What is dissent? What role has dissent played in the development of American democracy? The Oxford English Dictionary helps us begin to answer the first question. The OED defines dissent as “difference of opinion or sentiment; disagreement” and the “opposite of consent.” This document collection encourages teachers and students to elaborate that definition and to develop answers to the second question by examining four case studies in dissent from the late nineteenth and early twentieth centuries. These case studies represent four very different forms of dissent: the mass demonstrations and violence of Haymarket, the parades and petitions of the women’s suffrage and anti-suffrage movements, the pamphlets and clinics of Margaret Sanger’s birth control crusade, and the free-speech forums and masquerade balls of the Dill Pickle Club. These case studies, in their variety, allow us to consider the different forms that dissent might take, and the different paths that these movements could follow within national history.
U.S. historians and political scientists often classify dissident movements along a spectrum from left to right, with the left side encompassing Communists, socialists, and others committed to greater economic and political equality, often achieved through government intervention, and the right side including those who embrace capitalist economics with little or no state regulation. However, these categories become more difficult to define in the area of civil liberties, which both the left and the right claim to embrace. For example, today, the civil rights and reproductive rights movements are both identified with the left, while the gun rights and pro-life movements are both identified with the right. In regard to these movements, neither the left nor the right can be characterized as simply for or against government intervention.
In American Dreamers: How the Left Changed America, Michael Kazin identifies two axes through which to interpret the history of leftist dissent in the United States. One axis concerns the relationships—and differences—between the political left and the cultural left. By political left, Kazin refers to movements and individuals, which advocate significant changes to national laws and, even, to the structure of government. Examples from this document collection include the Workingmen’s Party platform and the suffragists’ efforts to change voting laws. By cultural left, Kazin means the more amorphous, and often more widely accepted, set of artistic and literary practices that express dissent from prevailing cultural norms. Examples from this collection include the Dill Pickle Club records of “bohemian” life. As Kazin notes, there are plenty of moments when political and cultural activity intersect, however there are also many moments when they diverge and, as historians, it is useful to be able to distinguish between them. The second axis that Kazin identifies describes a tension within the goals of leftist movements, whether they are primarily political or cultural. That tension lies between, on the one hand, the desire to extend or protect individual liberties and, on the other hand, the desire to achieve social equality and justice. There are times when achieving collective good seems to require the sacrifice of individual freedoms and vice versa. Although Kazin writes specifically of the left, his terms provide a useful framework for many of the documents presented here and can help us formulate terms and questions for right-wing as well as left-wing movements.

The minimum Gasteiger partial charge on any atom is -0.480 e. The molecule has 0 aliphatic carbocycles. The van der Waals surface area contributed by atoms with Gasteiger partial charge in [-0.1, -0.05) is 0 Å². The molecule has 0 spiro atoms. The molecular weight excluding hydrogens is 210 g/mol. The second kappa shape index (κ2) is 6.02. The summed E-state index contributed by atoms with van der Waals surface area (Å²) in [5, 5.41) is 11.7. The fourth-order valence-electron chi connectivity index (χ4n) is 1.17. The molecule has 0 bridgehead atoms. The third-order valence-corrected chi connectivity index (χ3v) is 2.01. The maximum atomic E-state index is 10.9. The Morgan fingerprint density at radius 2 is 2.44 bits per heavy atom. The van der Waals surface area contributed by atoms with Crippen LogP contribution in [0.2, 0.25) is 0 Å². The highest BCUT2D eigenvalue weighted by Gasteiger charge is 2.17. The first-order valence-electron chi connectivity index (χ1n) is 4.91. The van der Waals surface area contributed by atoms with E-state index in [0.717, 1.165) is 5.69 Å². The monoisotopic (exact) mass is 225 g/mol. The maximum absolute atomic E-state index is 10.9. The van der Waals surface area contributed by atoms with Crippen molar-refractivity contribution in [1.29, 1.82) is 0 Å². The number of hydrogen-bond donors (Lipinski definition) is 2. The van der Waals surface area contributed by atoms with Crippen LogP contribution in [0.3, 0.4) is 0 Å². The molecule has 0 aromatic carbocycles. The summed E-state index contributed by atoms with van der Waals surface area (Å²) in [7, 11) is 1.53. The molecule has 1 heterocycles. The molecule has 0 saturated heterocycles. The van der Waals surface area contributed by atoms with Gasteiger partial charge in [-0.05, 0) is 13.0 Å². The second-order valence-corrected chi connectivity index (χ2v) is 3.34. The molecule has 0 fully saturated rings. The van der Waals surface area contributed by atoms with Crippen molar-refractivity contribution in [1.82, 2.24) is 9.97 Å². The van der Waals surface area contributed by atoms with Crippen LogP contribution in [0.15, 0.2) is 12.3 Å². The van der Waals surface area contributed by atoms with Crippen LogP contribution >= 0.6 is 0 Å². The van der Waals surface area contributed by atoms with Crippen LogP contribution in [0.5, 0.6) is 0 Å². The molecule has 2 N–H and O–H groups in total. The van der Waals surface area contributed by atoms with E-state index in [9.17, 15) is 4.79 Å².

Please consider the following questions as you review the documents
- Develop a definition of dissent based on your reading of these documents. What do the documents have in common? How does the concept of dissent allow us to bring together documents that are, in many ways, quite different?
- What forms has dissent taken in U.S. history? What are the objectives of the writers and organizations represented in these documents? In what ways do they dissent from the political and social conditions of their times? What are their methods for advocating change? What are their relationships to mainstream American politics and culture?
- What is the role of dissent in a representative democracy such as the United States? Why have groups of Americans chosen to go outside of official channels (e.g., elections) in order to try to reform government and society? How have traditions of dissent changed the ways that Americans practice democracy?
In what ways does the pursuit of individual liberty conflict with the quest for social equality and justice? In what ways are these goals compatible?
- READ MORE